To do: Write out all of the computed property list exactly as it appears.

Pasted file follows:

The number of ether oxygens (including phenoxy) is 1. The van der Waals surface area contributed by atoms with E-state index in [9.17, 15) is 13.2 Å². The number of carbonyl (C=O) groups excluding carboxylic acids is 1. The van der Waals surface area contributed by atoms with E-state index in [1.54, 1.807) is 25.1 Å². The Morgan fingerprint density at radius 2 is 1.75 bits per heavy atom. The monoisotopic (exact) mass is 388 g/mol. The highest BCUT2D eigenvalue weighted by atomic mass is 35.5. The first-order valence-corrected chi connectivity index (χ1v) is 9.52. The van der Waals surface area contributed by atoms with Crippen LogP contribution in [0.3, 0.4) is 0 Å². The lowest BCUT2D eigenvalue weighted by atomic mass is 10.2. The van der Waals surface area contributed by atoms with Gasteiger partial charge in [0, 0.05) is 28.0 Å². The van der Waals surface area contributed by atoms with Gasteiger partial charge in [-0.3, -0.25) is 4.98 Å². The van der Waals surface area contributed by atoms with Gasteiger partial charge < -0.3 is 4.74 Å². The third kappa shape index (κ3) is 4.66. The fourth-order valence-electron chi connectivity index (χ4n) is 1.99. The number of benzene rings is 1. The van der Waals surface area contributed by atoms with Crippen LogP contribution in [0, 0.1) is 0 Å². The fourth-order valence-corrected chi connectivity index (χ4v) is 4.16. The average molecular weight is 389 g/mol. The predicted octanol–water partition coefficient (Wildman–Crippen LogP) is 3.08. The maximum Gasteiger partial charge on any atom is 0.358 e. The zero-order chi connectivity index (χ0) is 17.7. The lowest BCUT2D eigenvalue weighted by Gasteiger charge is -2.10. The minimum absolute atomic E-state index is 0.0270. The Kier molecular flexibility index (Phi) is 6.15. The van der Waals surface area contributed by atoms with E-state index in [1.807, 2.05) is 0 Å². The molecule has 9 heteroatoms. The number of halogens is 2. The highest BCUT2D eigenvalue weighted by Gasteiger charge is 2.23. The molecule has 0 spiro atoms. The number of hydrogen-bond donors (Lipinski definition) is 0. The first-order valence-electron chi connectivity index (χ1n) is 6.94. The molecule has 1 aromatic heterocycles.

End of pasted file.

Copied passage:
The number of ether oxygens (including phenoxy) is 1. The van der Waals surface area contributed by atoms with E-state index in [9.17, 15) is 13.2 Å². The number of carbonyl (C=O) groups excluding carboxylic acids is 1. The van der Waals surface area contributed by atoms with E-state index in [1.54, 1.807) is 25.1 Å². The Morgan fingerprint density at radius 2 is 1.75 bits per heavy atom. The monoisotopic (exact) mass is 388 g/mol. The highest BCUT2D eigenvalue weighted by atomic mass is 35.5. The first-order valence-corrected chi connectivity index (χ1v) is 9.52. The van der Waals surface area contributed by atoms with Crippen LogP contribution in [0.3, 0.4) is 0 Å². The lowest BCUT2D eigenvalue weighted by atomic mass is 10.2. The van der Waals surface area contributed by atoms with Gasteiger partial charge in [0, 0.05) is 28.0 Å². The van der Waals surface area contributed by atoms with Gasteiger partial charge in [-0.3, -0.25) is 4.98 Å². The van der Waals surface area contributed by atoms with Gasteiger partial charge < -0.3 is 4.74 Å². The third kappa shape index (κ3) is 4.66. The fourth-order valence-electron chi connectivity index (χ4n) is 1.99. The number of benzene rings is 1. The van der Waals surface area contributed by atoms with Crippen LogP contribution in [0, 0.1) is 0 Å². The fourth-order valence-corrected chi connectivity index (χ4v) is 4.16. The average molecular weight is 389 g/mol. The predicted octanol–water partition coefficient (Wildman–Crippen LogP) is 3.08. The maximum Gasteiger partial charge on any atom is 0.358 e. The zero-order chi connectivity index (χ0) is 17.7. The lowest BCUT2D eigenvalue weighted by Gasteiger charge is -2.10. The minimum absolute atomic E-state index is 0.0270. The Kier molecular flexibility index (Phi) is 6.15. The van der Waals surface area contributed by atoms with E-state index in [1.807, 2.05) is 0 Å². The molecule has 9 heteroatoms. The number of halogens is 2. The highest BCUT2D eigenvalue weighted by Gasteiger charge is 2.23. The molecule has 0 spiro atoms. The number of hydrogen-bond donors (Lipinski definition) is 0. The first-order valence-electron chi connectivity index (χ1n) is 6.94. The molecule has 1 aromatic heterocycles.